A rare n+1 West Coast event! A. S. Hamrah will discuss his book The Earth Dies Streaming—just out from n+1—with Kate MacKay, associate film curator at the University of California Berkeley Art Museum & Pacific Film Archive. The event is free and open to the public. Hamrah will sign copies of the book following the discussion.
Tuesday, December 18
Pegasus Books Downtown
2349 Shattuck Avenue
Berkeley, CA 94704
RSVP on Facebook.
Praise for The Earth Dies Streaming
“Hamrah’s writing on movies—he’s the film critic for n+1—is form-bending, disobedient, saturated with history, and at times deliciously nasty. Neither hatchet man nor pushover, Hamrah makes exacting technical judgments while maintaining both levity and a sense of moral stakes. His book is a totem to the crucial role of scrutiny in the era of the fanboy and the recapper.”
—Vulture Best Books of 2018
“For the past decade, A.S. Hamrah has been the sharp-tongued, rain-lashed drifter of American movie criticism . . . Invigorating . . . Essential reading.”
“A. S. Hamrah’s criticism is hilarious, irreverent, full of passionate and ingeniously defended judgments. He can be relied upon to push things to a point of delightful perversity, which is part of what makes his work so fun (truly fun) to read. But he is also up to something subversive and political: his work brilliantly torpedoes the tedious conventions, commodifications, and clichés of the corporate entertainment complex.”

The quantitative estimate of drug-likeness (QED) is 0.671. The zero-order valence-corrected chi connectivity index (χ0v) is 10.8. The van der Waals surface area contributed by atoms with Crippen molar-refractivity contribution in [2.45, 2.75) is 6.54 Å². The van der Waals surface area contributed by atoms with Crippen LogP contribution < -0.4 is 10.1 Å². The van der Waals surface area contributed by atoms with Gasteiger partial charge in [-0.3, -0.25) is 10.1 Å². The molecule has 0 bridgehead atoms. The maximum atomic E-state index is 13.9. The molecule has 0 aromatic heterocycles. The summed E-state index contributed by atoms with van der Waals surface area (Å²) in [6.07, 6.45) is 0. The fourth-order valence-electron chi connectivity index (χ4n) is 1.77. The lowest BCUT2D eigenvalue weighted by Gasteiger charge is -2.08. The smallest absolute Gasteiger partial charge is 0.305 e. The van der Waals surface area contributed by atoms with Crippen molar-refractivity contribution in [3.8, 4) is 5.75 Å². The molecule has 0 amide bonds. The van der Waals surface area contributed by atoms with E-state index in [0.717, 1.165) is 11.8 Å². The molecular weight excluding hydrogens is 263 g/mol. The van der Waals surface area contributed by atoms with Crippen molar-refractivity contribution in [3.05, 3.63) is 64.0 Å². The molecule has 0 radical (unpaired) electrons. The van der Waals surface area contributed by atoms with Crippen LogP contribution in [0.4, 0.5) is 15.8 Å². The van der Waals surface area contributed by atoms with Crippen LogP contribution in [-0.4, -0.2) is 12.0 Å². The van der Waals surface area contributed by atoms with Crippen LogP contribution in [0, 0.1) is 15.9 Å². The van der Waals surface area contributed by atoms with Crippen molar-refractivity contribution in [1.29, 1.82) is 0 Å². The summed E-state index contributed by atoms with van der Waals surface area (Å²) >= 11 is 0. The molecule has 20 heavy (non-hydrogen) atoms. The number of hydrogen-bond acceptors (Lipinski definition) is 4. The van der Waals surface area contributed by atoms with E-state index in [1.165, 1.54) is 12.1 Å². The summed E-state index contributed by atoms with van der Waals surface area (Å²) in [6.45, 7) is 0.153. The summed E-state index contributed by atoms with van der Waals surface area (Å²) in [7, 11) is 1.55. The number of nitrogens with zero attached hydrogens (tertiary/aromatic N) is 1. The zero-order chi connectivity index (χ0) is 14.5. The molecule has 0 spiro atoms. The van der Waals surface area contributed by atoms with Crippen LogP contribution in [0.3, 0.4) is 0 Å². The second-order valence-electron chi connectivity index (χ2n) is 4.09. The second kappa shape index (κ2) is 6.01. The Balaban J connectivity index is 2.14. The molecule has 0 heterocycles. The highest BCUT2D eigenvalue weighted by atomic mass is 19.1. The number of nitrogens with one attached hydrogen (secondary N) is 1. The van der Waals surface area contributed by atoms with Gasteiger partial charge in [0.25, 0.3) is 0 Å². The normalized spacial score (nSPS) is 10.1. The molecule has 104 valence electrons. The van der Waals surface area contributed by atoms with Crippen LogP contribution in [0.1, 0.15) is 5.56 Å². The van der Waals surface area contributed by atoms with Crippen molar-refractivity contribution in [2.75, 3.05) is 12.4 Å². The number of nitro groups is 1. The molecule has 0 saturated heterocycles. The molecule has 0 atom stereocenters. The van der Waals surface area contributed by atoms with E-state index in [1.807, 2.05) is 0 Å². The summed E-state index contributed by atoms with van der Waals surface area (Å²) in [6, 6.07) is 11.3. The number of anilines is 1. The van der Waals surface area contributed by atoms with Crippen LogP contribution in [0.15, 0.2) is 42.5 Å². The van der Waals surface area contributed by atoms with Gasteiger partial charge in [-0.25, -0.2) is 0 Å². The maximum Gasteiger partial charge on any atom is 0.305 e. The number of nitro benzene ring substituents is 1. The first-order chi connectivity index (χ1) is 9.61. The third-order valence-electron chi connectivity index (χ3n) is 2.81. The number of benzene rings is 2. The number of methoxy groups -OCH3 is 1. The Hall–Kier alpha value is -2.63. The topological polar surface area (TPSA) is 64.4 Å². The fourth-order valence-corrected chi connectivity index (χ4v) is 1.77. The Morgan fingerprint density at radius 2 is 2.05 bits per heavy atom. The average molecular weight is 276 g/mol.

“A. S. Hamrah rides into film-crit town like The Man With No Name, delivering rough justice. He tells the truth, mordantly and precisely, and is witty, engaging, and painfully accurate whether he is trashing some Hollywood parade float or salvaging a zero-budget foreign independent nobody else bothered to see. His book manages to be at once chillingly ominous and just optimistic enough for our grim time.”
“A. S. Hamrah’s writing on film is a delight. I don’t know anyone else who does roundups like that, where he goes through like ten movies and it always feels cumulative and hilarious and somehow life-affirming, like everyone is unwittingly—some less wittingly than others—working through the same problems facing film-producing civilizations at the moment. Like all the best criticism, The Earth Dies Streaming makes art and life feel less lonely.”
“Finally, a collection from A. S. Hamrah, a film critic who qualifies as an auteur—formally creative, convention-busting, and always insightful. Reading Hamrah on movies is almost always better than seeing the actual movies themselves.”